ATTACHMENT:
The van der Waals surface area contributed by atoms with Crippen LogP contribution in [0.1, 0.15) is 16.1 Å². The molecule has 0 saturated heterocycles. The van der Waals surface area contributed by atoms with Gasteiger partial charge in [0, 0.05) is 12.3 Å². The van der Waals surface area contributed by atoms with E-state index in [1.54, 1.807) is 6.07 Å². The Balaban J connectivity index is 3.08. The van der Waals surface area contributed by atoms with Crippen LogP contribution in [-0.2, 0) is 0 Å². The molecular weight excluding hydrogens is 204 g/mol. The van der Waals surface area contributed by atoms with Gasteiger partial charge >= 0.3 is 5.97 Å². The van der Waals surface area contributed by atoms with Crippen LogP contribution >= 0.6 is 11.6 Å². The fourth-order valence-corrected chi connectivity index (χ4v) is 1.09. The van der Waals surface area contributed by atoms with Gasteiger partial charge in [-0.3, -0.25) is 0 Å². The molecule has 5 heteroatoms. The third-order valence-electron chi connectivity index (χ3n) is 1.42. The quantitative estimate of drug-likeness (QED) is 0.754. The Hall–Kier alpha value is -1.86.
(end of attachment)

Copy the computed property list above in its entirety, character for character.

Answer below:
The van der Waals surface area contributed by atoms with Crippen LogP contribution in [0.1, 0.15) is 16.1 Å². The molecule has 0 saturated heterocycles. The van der Waals surface area contributed by atoms with Gasteiger partial charge in [0, 0.05) is 12.3 Å². The van der Waals surface area contributed by atoms with E-state index in [1.54, 1.807) is 6.07 Å². The Balaban J connectivity index is 3.08. The van der Waals surface area contributed by atoms with Crippen LogP contribution in [-0.2, 0) is 0 Å². The molecular weight excluding hydrogens is 204 g/mol. The van der Waals surface area contributed by atoms with Gasteiger partial charge >= 0.3 is 5.97 Å². The van der Waals surface area contributed by atoms with Crippen LogP contribution >= 0.6 is 11.6 Å². The fourth-order valence-corrected chi connectivity index (χ4v) is 1.09. The van der Waals surface area contributed by atoms with Gasteiger partial charge in [-0.3, -0.25) is 0 Å². The molecule has 5 heteroatoms. The third-order valence-electron chi connectivity index (χ3n) is 1.42. The quantitative estimate of drug-likeness (QED) is 0.754. The Hall–Kier alpha value is -1.86.